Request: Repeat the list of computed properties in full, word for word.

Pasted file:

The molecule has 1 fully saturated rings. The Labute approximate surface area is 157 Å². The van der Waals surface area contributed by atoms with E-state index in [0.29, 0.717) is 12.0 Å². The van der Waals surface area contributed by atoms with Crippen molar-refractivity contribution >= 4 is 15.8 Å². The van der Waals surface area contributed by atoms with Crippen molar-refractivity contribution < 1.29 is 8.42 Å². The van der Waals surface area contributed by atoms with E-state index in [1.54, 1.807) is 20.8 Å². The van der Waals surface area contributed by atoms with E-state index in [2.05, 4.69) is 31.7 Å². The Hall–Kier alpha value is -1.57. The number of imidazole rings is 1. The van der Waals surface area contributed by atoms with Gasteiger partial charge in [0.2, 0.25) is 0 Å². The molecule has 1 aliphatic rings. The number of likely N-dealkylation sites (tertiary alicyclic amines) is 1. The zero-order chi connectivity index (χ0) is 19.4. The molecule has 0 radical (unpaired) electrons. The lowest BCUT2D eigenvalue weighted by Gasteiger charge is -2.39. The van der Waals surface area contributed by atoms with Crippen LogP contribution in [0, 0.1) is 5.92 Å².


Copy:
The molecule has 1 fully saturated rings. The Labute approximate surface area is 157 Å². The van der Waals surface area contributed by atoms with E-state index in [0.29, 0.717) is 12.0 Å². The van der Waals surface area contributed by atoms with Crippen molar-refractivity contribution >= 4 is 15.8 Å². The van der Waals surface area contributed by atoms with Crippen molar-refractivity contribution < 1.29 is 8.42 Å². The van der Waals surface area contributed by atoms with E-state index in [1.54, 1.807) is 20.8 Å². The van der Waals surface area contributed by atoms with E-state index in [2.05, 4.69) is 31.7 Å². The Hall–Kier alpha value is -1.57. The number of imidazole rings is 1. The van der Waals surface area contributed by atoms with Gasteiger partial charge in [0.2, 0.25) is 0 Å². The molecule has 1 aliphatic rings. The number of likely N-dealkylation sites (tertiary alicyclic amines) is 1. The zero-order chi connectivity index (χ0) is 19.4. The molecule has 0 radical (unpaired) electrons. The lowest BCUT2D eigenvalue weighted by Gasteiger charge is -2.39. The van der Waals surface area contributed by atoms with Crippen LogP contribution in [0, 0.1) is 5.92 Å².